Writing For Search Engines
Last time I wrote about the basics of writing content to suit both readers and the search engines. Same again I’m afraid, with some new things related to writing and optimising content for search.
One thing that was pointed out at the SES conference in February was the importance of news headlines. While cunning puns, abbreviations and euphemisms may be standard fare for newspapers, search engines will find your article much more easily if your titles are clear and contain the type of keywords users are likely to use to try to find you.
For example, yesterday the Sun published a story about Florent Malouda, the French Chelsea winger, commenting on Michael Essien’s return to the team. The title reads “Flo: Michael is Essential for us”. The problem with this title is that it doesn’t include any of the keywords which people searching for this story are likely to use, i.e “Florent Malouda”, “Essien” or “Chelsea”.
Arguably, the headline would have had more search benefit if changed to “Flo: Michael is Essiential for us”. Headlines should contain all relevant keywords – stop shortening and euphemising. I suppose sometimes writing witty headlines might form part of the remit of writing for particular websites, and arguably this is true of newspapers, but don’t let their convention spoil your traffic – Really spell it out with headlines and titles, clearly explain what the story is about if you want to increase page views.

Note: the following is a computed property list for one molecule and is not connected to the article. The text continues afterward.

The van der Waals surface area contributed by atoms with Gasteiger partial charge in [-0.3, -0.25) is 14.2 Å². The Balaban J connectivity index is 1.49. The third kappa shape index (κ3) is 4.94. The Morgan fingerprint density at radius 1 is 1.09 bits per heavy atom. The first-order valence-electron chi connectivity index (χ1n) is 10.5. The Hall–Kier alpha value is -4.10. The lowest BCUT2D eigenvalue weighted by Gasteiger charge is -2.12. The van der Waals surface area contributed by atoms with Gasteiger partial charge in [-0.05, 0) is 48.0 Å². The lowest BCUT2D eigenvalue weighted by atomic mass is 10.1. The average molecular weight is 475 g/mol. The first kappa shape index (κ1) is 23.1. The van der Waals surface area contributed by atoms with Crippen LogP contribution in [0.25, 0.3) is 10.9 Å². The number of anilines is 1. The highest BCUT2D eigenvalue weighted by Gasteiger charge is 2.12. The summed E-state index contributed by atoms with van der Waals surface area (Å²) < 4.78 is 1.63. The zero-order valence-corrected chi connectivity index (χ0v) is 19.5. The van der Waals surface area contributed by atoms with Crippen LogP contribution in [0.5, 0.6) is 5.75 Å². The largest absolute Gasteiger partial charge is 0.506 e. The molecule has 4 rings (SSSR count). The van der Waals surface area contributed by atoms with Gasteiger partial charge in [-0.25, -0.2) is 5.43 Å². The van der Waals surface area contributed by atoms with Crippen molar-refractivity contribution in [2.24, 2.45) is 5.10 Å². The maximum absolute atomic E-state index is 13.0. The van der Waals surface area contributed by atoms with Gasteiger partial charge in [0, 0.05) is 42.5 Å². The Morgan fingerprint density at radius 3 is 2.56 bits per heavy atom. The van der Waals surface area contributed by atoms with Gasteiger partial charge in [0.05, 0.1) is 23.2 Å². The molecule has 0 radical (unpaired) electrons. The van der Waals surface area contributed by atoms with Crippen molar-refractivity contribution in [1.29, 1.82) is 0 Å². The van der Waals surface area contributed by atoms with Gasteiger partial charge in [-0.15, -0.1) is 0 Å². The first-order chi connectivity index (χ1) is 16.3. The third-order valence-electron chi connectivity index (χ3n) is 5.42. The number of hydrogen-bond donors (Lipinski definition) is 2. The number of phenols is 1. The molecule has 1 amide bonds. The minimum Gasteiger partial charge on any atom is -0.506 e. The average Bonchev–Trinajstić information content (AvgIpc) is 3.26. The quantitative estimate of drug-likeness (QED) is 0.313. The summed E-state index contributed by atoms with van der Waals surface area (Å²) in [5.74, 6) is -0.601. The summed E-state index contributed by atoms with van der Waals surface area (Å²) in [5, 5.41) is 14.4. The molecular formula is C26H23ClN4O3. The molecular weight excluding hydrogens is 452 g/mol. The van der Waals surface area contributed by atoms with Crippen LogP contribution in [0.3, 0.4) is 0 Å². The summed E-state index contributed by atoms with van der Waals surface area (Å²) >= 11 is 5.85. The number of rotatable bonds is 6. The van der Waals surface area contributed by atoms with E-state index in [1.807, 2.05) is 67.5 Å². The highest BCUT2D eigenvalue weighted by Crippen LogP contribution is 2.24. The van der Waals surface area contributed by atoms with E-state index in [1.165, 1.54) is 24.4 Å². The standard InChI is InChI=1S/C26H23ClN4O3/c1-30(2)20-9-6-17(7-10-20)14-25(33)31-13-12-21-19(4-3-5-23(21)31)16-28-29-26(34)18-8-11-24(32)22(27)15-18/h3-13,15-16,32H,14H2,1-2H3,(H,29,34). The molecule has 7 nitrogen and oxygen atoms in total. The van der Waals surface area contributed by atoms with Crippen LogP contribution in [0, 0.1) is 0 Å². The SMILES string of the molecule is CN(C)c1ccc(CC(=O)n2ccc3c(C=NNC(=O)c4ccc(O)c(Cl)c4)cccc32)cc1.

As with writing anything, correct spelling, punctuation and grammar is paramount. However, variations on spellings can be a great way to send extra traffic to your website. A good example would be if you were writing about bookcases. While the proper spelling might be ‘bookcase’, it might useful to optimise also for the separate words, as some people are likely to search for “book case” instead of “bookcase”.
It could also be useful to write for the target audience. American spellings tend to dominate the world’s English so if you’re writing for global or American audiences, keep those z’s and omit those u’s. If you’re writing for British audiences, they are likely to spell colour without a u, specialise with a z, call a sidewalk a pavement, an elevator a lift and call Fall Autumn.
Google Trends can be a good place to look for localised trends in spellings. For example, it shows that more people search for ‘web design’ as two words than ‘webdesign’.
Writing press releases can be a difficult business. Balancing product information and advertising messages with news and relevant content can be taxing. Think about ways of using hard and soft news to pad out press releases.
Increasingly pictures depicting the news story or press release are becoming more important. Google News index displays an image with results from a news search, so having a relevant, clear picture can make a big difference to the click-through-rate.
Although it is largely the links which add search engine benefit to syndicated content, avoid littering your copy with hyperlinks, since link-heavy text can turn readers off because the copy appears spammy and full of advertising. It’s a fine line to tread between producing quality, relevant content for the readership, and communicating advertising messages. The finer you can tread that line, the more benefit there is to be gleaned from content syndication.